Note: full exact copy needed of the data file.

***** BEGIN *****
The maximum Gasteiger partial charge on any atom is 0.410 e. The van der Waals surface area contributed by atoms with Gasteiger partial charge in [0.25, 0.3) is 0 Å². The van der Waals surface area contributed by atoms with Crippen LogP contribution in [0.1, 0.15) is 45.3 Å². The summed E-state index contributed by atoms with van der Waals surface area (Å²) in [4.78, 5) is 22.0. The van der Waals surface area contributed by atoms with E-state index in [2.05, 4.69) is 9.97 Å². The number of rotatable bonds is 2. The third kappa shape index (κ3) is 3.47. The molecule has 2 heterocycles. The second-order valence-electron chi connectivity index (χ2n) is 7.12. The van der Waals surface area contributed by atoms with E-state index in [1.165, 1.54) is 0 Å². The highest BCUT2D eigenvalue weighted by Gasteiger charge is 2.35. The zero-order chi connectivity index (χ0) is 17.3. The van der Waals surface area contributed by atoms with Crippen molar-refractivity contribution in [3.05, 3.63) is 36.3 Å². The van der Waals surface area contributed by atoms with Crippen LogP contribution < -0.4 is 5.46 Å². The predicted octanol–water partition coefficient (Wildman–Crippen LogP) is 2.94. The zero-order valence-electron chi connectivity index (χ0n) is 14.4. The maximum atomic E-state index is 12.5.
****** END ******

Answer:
The maximum Gasteiger partial charge on any atom is 0.410 e. The van der Waals surface area contributed by atoms with Gasteiger partial charge in [0.25, 0.3) is 0 Å². The van der Waals surface area contributed by atoms with Crippen LogP contribution in [0.1, 0.15) is 45.3 Å². The summed E-state index contributed by atoms with van der Waals surface area (Å²) in [4.78, 5) is 22.0. The van der Waals surface area contributed by atoms with E-state index in [2.05, 4.69) is 9.97 Å². The number of rotatable bonds is 2. The third kappa shape index (κ3) is 3.47. The molecule has 2 heterocycles. The second-order valence-electron chi connectivity index (χ2n) is 7.12. The van der Waals surface area contributed by atoms with E-state index in [1.165, 1.54) is 0 Å². The highest BCUT2D eigenvalue weighted by Gasteiger charge is 2.35. The zero-order chi connectivity index (χ0) is 17.3. The van der Waals surface area contributed by atoms with Crippen molar-refractivity contribution in [3.05, 3.63) is 36.3 Å². The van der Waals surface area contributed by atoms with Crippen LogP contribution < -0.4 is 5.46 Å². The predicted octanol–water partition coefficient (Wildman–Crippen LogP) is 2.94. The zero-order valence-electron chi connectivity index (χ0n) is 14.4. The maximum atomic E-state index is 12.5.